Mon, Mar 30, 2009
At a number of the more intriguing special events that ANN and
Aero-TV partake in, we engage in an interesting exercise in which
we pose at least three questions to a dozen or so of those
attending to gauge the mood on a range of issues pertaining to the
subject at hand. This year's Women In Aviation Event was ripe for
another such pursuit. Of the three topics raised this year,
one was the obvious issue of whether or not there was still a
perceptible level of discrimination against women in the aviation
industry, the second was whether or not the current economic issues
might make it easier or more difficult for women to enter this
industry -- and finally, what advice our respondents might have for
a women looking to the aviation world with her feet on the ground
but stars in her eyes...
The theme for the 20th Annual International Women in Aviation
(WAI) Conference was "A New Approach for Your Tomorrow," but the
Conference's underlying thrust was unquestionably jobs and the
economy. Despite furloughs, fears and dwindling retirement funds,
Conference-goers were full of determined optimism about their
futures. Those WAI members who have spent their careers in the
aviation industry were quick to assure younger attendees that the
aviation industry operates in cycles and this one, too, shall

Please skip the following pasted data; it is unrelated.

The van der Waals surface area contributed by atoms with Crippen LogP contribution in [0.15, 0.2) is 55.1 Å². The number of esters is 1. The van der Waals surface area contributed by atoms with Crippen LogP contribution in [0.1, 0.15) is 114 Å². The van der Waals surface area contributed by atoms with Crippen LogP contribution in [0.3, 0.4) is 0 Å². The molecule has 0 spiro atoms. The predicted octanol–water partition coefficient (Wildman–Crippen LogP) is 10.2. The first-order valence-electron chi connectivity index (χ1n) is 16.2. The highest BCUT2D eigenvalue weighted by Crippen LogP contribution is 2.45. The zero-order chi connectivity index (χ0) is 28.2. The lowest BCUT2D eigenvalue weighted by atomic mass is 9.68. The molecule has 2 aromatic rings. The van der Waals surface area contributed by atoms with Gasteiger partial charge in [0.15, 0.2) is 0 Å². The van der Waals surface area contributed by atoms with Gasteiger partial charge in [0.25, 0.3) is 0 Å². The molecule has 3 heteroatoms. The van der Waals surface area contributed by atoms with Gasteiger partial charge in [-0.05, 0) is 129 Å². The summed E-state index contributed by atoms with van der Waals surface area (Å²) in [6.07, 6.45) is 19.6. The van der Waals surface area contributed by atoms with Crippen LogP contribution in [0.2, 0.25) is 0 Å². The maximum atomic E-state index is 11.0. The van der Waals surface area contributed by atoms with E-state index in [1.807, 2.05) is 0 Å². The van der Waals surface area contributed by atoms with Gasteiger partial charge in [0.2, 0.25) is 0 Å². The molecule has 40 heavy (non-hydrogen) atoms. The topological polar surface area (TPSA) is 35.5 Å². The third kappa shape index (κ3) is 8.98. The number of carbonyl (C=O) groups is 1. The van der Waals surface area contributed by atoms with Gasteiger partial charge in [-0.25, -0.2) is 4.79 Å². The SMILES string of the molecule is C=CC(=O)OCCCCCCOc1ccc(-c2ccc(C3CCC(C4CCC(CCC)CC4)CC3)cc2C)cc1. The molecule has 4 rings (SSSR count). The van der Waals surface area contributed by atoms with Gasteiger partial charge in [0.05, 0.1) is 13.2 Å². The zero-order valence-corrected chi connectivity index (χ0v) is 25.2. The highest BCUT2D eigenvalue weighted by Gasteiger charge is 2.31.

"Companies and organizations continue to hire, and we had active
career recruiting by many of our exhibitors, especially for
mechanics and technicians, but also for pilots, air traffic
controllers and other positions as well," said WAI President Dr.
Peggy Chabrian. "Our members and Conference attendees are proactive
and steadfast; they are the top-tier candidates that any employer
would want to hire."
Conference highlights included:
- Attendance reached nearly 3,000 women and men, including
representatives from 15 countries.
- The Exhibit Hall displayed 125 separate companies and
organizations, representing all aspects of the aviation
- $459,450 in scholarships was distributed to WAI members at
every stage of life from university students to mature members
seeking a mid-life career change to aviation.
- The WAI silent auction raised $18,500 for WAI's Endowment Fund,
bringing the total in the Endowment Fund to $629,500. The money in
the WAI Endowment Fund is used for scholarships.
- Five women were inducted into WAI's International Pioneer Hall
of Fame including Jacqueline Cochran, the first woman to break the
sound barrier; Patricia Malone, a US Navy WAVE who trained aircraft
carrier-based pilots on instrument flight procedures; Ruth Nichols
who holds more than 35 women's aviation records; Dawn Seymour, the
first woman accepted into the Civilian Pilot Training Program
(CPTP) at Cornell University, and who later was chosen for the WASP
program; and Anna Timofeyeva-Yegorova, one of the most famous
Soviet women to fly in a male combat regiment during World War II
and holder of the Hero of the Soviet Union award.
Added Dr. Chabrian, "This Conference was a celebration of 20
years of Women in Aviation conferences, and a rededication of our
commitment to look forward by providing career opportunities for
women in all aspects of the aviation community while looking back
to recognize and honor the accomplishments of the determined women
who made today's accomplishments and career choices possible."
The 21st Annual International Women in Aviation Conference will
be held at Walt Disney World's Coronado Springs Resort in Lake
Buena Vista, Florida, near Orlando, from February 25-27, 2010. As
always, ANN will be there.
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